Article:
But that doesn't mean all is harmonious in the creative world. It just doesn't pay, in the long run, to get angry in public. Proposals still get rejected. Books still get modified or cancelled or delayed. Deadlines still get broken.
I guess it just seems like all you ever hear about Richard Arnold is horror stories about how much of a nightmare he was to deal with, and you don't seem to hear stuff like that about anybody else since he left.
As I said, mostly these details are confidential. I recall fans trying to get info out of Marco Palmieri when Pocket turned down AC Crispin's long-delayed, third Zar novel, the first of a new trilogy. Certain fans had been beta readers, emails and PMs were flying thick and fast, Ms Crispin was disappointed, but the decisions for not publishing weren't for public consumption. And this was long after RA left Paramount.
Some would call the shelving of four novel sequels to the 2009 movie - all bought and paid for - "a horror story" x 4. But again, details are scant.
I dunno, people say some awful stuff about JJ, Orci & Kurtzman, Berman & Braga...
Therin, let me stop you there. If you're trying to suggest that Richard Arnold's treatment of authors was identical to the way it works today and the only difference is that we don't air the dirty laundry today, then you are absolutely, profoundly wrong. See KRAD's comments in post #36:
And it's not only a matter of what gets publicized. As I said, the sorts of things Arnold forced on the licensees, like taking books away from authors and having them pseudonymously rewritten by other, uncredited authors, are just not done in prose writing. At no time has Paula Block or John Van Citters ever requested any such thing from the authors. Yes, there have been one or two occasions where a book has been cancelled or reassigned, such as Fearful Symmetry, but that was a mutual choice between the original author and the editor (Marco), not something imposed by the studio, and there was no attempt to conceal the change in authorship or give one person credit for another person's work.
When Paula or John have issues with what we write, they work with us to resolve them. They address their concerns and trust the editors and authors to figure out their own solutions, and they're open to compromise. What's more, they impose immensely fewer restrictions on our creativity than Arnold did. The elaborate novel continuity we have today would never have existed under Arnold's regime.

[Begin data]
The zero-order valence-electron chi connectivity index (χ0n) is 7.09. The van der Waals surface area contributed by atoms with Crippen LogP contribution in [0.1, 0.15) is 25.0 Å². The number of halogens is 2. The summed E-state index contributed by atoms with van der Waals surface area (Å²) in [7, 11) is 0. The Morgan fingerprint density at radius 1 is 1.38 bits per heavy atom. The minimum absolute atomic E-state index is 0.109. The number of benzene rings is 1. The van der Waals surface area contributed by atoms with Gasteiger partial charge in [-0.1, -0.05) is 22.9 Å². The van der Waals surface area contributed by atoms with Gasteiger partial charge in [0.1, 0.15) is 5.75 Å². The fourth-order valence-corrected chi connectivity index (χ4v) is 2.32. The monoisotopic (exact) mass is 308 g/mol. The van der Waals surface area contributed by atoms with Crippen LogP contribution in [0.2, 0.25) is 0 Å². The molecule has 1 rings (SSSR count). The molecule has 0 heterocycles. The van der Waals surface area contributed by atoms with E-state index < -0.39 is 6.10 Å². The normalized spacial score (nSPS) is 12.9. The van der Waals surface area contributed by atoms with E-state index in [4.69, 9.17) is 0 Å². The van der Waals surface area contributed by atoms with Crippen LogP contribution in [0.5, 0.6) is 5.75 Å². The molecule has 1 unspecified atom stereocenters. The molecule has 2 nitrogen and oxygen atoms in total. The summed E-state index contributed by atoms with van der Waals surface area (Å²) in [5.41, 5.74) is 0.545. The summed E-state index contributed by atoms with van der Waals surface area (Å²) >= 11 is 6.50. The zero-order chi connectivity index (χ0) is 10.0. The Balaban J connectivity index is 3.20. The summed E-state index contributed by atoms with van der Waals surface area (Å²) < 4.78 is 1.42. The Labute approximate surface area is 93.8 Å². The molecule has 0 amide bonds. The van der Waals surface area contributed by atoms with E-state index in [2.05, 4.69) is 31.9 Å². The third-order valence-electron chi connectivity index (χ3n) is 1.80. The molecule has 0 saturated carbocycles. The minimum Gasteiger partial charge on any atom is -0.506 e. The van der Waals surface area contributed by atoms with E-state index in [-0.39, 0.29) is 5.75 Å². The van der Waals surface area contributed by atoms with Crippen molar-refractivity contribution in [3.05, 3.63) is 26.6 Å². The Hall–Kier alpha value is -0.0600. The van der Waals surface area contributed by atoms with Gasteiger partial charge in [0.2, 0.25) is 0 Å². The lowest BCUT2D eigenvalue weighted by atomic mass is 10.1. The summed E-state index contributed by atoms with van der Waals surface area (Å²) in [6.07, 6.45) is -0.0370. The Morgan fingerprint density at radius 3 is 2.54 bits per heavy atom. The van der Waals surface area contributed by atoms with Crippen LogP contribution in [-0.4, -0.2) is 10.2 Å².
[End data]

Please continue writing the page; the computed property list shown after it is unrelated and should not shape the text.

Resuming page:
How was it a horror story? We got paid. We did the jobs we were contracted for and were rightly compensated for them. Our rights as authors were respected. Sure, the work didn't get published, but that was the publisher's prerogative since it was work-for-hire, and there was no untoward interference with the writing process itself. It was a disappointment, but it was not abusive.
And -- here's the thing -- it was exceptional. It was not routine the way Arnold's treatment of authors was during his tenure.
A totally spurious comparison, since that's just about people's opinion toward their work, not about their treatment of the people they work with.
It's one thing to defend Arnold by pointing out the good he did alongside the mistakes he made. But you're getting dangerously close to claiming that he did nothing wrong at all, that his approach was no different from Paula's or John's, and that's grossly revisionist history.
I just want to apologize for setting this off. I made the first comment without putting to much thought into it, and I really didn't mean to start this huge debate. Sorry.
This is a gross mischaracterization of what happened in 1989 with the Animated Series.